Community/Speak campaign aims to increase participation in community broadcasting
Launch on National Community Radio Day to focus on the theme -‘Your Voice in Your Community’
A national campaign to increase participation in community broadcasting around the country will be launched on National Community Radio Day, Friday next, June 22. The campaign, entitled Community/Speak, is being organised by the Community Radio Forum of
Ireland – CRAOL. CRAOL is the representative, co-ordinating, advocacy and support group for Irish Community Radio.
Every week, across Ireland, 2,000 Community radio volunteers broadcast to 170,000 people in 21 fully licensed stations and many more aspirant stations. The aim of the Community/Speak campaign is to encourage more people to take an active part in broadcasting within and to their local communities and to raise awareness of community radio as the third-tier of broadcasting in Ireland.
The campaign will be launched at Athlone Community Radio, which has been on-air since 2008, with a two-hour programme about the role of community radio in Ireland. The programme will recall the historic part which Athlone played in the evolution of radio broadcasting in Ireland. This dates back to 1933 when then Taoiseach Eamon de Valera opened what was described as “the new high-powered RTÉ radio transmitting station,” providing national broadcasting from the centre of Ireland. Other community stations around Ireland will also broadcast special programmes to mark National Community Radio Day and encourage new volunteers.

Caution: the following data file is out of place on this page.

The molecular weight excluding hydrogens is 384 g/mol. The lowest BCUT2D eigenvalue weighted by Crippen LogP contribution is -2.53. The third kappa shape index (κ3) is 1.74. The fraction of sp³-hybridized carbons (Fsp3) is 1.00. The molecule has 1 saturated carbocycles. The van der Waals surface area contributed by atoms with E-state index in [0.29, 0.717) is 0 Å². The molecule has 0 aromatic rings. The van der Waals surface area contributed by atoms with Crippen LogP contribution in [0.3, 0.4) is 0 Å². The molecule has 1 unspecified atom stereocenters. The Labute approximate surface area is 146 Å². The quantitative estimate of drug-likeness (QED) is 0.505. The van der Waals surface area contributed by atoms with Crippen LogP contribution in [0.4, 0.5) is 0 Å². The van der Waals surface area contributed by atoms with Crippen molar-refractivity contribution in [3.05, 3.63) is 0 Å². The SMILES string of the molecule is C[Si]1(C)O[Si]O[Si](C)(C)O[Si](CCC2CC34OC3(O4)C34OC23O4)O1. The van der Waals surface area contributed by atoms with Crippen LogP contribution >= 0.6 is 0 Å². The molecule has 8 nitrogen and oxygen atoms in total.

“Our focus is to increase interest in radio broadcasting and to encourage more volunteers into broadcasting in all capacities, using the theme – Your Voice in Your Community,” says Declan Gibbons, Chairman of CRAOL. “Community radio is volunteer-led and driven, with the support of professional staff. It is not a competitor to the primary radio broadcasters, but is an additional service responding to the desire within communities to have their own resource to represent, speak for and to themselves and make the type of programmes which would not be possible on stations that must depend on commercial profitability to survive,” he said.
CRAOL stations are non-profit, licensed and supervised by the Broadcasting Authority of Ireland and run by voluntary boards. Some stations, but not all, receive POBAL funding support, others fund themselves. The Sound and Vision scheme funded by the television licence fee provides support for making documentaries and radio drama. Local Council and Leader scheme grants have assisted as well as community employment schemes. Last year community stations put over 100,000 local voices on-air. The stations provide wide diversity in programme production and presentation, with news and current affairs and documentaries of community interest. They encourage writers and dramatists in the community, specifically include young people in broadcasting, discuss matters of community interest, record and broadcast sports events.
“The Community/Speak campaign is intended to increase interest and participation in community radio and in community development, helping to build the communities which it serves. It can help in the development of future broadcasters and we would like to build relationships with the primary broadcasters,” said Mr.Gibbons. “What we are initiating will, we hope, increase interest in radio broadcasting in all its facets.”